A soldier who served on the front lines in Afghanistan. A process engineer challenged by a long series of early failures. And a female consultant whose passion became healthcare.
Three MBA applicants to Harvard Business School last year. Three students in the newest crop of MBA students at Harvard this fall. All of them answered the question now being asked of 2017-2018 applicants to Harvard: As we review your application, what more would you like us to know as we consider your candidacy for the Harvard Business School MBA program?
The school provides minimal guidance for applicants trying to make an impression. “There is no word limit for this question,” advises HBS admissions. “We think you know what guidance we’re going to give here. Don’t over think, overcraft and overwrite. Just answer the question in clear language that those of us who don’t know your world can understand.”
Each of the three applicants above wrote a clear and compelling essay in their applications, essays that Poets&Quants is reprinting with permission from the MBA Essay Guide Summer 2017 Edition recently published by The Harbus, the MBA student newspaper at Harvard Business School. The guide contains 39 essays written by successful candidates who are now starting the MBA program at HBS. Proceeds from the sale of the guidebook go to benefit the non-profit foundation that supports The Harbus.
With application deadlines rapidly approaching at Harvard Business School and many other prestige MBA programs, these successful essays will, no doubt, give current candidates a bit of guidance. More importantly, the essays that follow are most likely to provide comfort, that there is no formula or singular way to craft a successful answer.
THREE SUCCESSFUL ESSAYS. THREE VERY DIFFERENT APPROACHES.
The latest edition of the MBA Essay Guide from The Harbus costs $61.49
In his 1,130-word essay, the U.S. Army applicant ties together his experiences of leading soldiers on the front line in Afghanistan together with staff postings in Army operations and logistics to paint a portrait of a dedicated and people-oriented leader.
Inspired by a selfless act from her nine-year-old mentee, this management consultant decided to challenge herself to make an impact in healthcare. In a 937-word essay, she uses a particularly difficult turnaround situation which she was put in charge of as exemplifying her strongest skills: building relationships and uniting people around a common goal.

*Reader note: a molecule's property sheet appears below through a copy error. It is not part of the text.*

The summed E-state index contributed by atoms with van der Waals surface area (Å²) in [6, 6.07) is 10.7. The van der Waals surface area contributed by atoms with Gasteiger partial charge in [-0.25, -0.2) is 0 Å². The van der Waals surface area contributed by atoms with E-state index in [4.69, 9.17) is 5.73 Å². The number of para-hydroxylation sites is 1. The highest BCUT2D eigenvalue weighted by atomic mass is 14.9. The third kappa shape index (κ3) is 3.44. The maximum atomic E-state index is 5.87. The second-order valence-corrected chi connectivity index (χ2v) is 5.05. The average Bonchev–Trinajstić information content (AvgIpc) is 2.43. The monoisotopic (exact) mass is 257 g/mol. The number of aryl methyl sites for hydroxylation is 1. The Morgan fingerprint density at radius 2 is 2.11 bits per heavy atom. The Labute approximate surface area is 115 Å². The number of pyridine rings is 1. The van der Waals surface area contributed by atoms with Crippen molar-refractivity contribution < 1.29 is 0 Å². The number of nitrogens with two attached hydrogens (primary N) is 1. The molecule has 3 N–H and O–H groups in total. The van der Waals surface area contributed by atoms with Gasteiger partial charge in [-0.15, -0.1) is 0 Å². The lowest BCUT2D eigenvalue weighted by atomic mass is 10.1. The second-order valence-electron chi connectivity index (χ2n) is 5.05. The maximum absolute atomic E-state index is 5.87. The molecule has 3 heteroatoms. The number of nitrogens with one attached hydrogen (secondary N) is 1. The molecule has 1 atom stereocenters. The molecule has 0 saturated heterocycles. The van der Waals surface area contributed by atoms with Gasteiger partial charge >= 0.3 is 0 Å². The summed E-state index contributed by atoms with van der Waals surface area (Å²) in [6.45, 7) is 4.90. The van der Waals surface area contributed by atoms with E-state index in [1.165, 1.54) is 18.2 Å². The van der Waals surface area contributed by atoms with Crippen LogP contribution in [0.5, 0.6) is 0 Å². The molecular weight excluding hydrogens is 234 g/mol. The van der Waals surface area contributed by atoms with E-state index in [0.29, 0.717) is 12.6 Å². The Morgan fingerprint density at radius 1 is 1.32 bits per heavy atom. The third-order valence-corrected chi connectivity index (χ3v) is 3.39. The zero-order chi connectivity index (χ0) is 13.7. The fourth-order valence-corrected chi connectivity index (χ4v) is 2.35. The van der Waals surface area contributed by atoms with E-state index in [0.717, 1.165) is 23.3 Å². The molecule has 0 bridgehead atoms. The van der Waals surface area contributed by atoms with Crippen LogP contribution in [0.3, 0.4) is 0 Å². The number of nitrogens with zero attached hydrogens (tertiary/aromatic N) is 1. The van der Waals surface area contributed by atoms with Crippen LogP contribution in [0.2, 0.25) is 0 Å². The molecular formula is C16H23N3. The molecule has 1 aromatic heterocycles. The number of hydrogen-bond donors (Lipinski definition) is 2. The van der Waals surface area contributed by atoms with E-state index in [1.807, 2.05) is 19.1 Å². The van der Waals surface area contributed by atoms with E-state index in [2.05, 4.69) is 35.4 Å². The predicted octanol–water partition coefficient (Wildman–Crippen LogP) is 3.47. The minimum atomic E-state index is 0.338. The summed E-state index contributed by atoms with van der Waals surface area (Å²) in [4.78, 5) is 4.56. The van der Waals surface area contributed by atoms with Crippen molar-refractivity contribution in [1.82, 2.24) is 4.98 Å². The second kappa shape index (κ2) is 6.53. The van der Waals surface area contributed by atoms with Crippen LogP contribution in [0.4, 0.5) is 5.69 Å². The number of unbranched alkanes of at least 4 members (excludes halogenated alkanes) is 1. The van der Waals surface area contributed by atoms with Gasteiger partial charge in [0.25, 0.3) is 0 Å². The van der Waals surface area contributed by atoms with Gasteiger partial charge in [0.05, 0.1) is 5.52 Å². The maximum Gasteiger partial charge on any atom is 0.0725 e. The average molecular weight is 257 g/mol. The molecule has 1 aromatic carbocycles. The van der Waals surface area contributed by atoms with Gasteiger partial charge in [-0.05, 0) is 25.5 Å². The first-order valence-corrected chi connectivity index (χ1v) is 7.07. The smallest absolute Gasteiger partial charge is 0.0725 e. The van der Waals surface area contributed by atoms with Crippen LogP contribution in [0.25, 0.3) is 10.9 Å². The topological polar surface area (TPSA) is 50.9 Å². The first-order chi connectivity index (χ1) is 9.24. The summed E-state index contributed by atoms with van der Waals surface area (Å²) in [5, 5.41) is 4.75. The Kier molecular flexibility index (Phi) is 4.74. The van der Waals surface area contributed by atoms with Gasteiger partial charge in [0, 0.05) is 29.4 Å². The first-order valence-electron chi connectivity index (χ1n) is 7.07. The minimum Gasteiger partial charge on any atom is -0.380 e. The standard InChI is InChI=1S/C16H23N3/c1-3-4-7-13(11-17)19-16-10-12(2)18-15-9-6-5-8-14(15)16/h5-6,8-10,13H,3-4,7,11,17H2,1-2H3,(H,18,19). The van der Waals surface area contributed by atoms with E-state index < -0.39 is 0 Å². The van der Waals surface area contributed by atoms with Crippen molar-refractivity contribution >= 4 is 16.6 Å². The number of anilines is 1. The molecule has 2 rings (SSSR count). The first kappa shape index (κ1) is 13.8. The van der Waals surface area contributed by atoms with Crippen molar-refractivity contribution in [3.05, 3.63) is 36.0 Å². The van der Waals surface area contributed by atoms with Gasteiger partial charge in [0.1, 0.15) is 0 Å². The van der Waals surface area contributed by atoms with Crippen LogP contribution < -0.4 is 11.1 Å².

In a 1,358-essay, a process engineer opens up to a long series of failures in his early life. By showing both vulnerability and honesty, he is able to transform this list of fruitless endeavors into a credible “badge of honor,” evidence of his resilience, determination and strength of character. It quickly becomes apparent that what appeared to be failures in the first half, actually proved to be successes or openings for new opportunities, given enough time and perseverance.
ONE APPLICANT DID 25 DRAFTS BEFORE COMING UP WITH ONE SHE LIKED ENOUGH TO SUBMIT
Behind every MBA application is a person and a story, and in this trio of representative essays the approaches taken by each candidate is as different as the essays they submitted to the admissions committee at HBS.
The engineer went through took eight drafts over two months. “I thought about what personal traits I wanted to share with the ADCOM and identified stories from my past that identified those traits,” he explains. “After two or three drafts, I’d figured out the right narrative and kept refining it, taking as much as a week to finalize each draft. My best advice is to be honest, start early, and have someone who knows what the ADCOMS are looking for to read through a couple of your drafts and give you pointers.”
The consultant estimates that she went through 25 drafts to get to her final version. “I think the most important thing with the essay is to iterate,” she advises. “Because the question is so open-ended, it is important to reflect as much as possible and give yourself the time (in my case two months) to go on the journey necessary to realize what you care most about communicating and how to do so in the most effective way. I also cannot overstate the importance of finding someone who will give you honest feedback.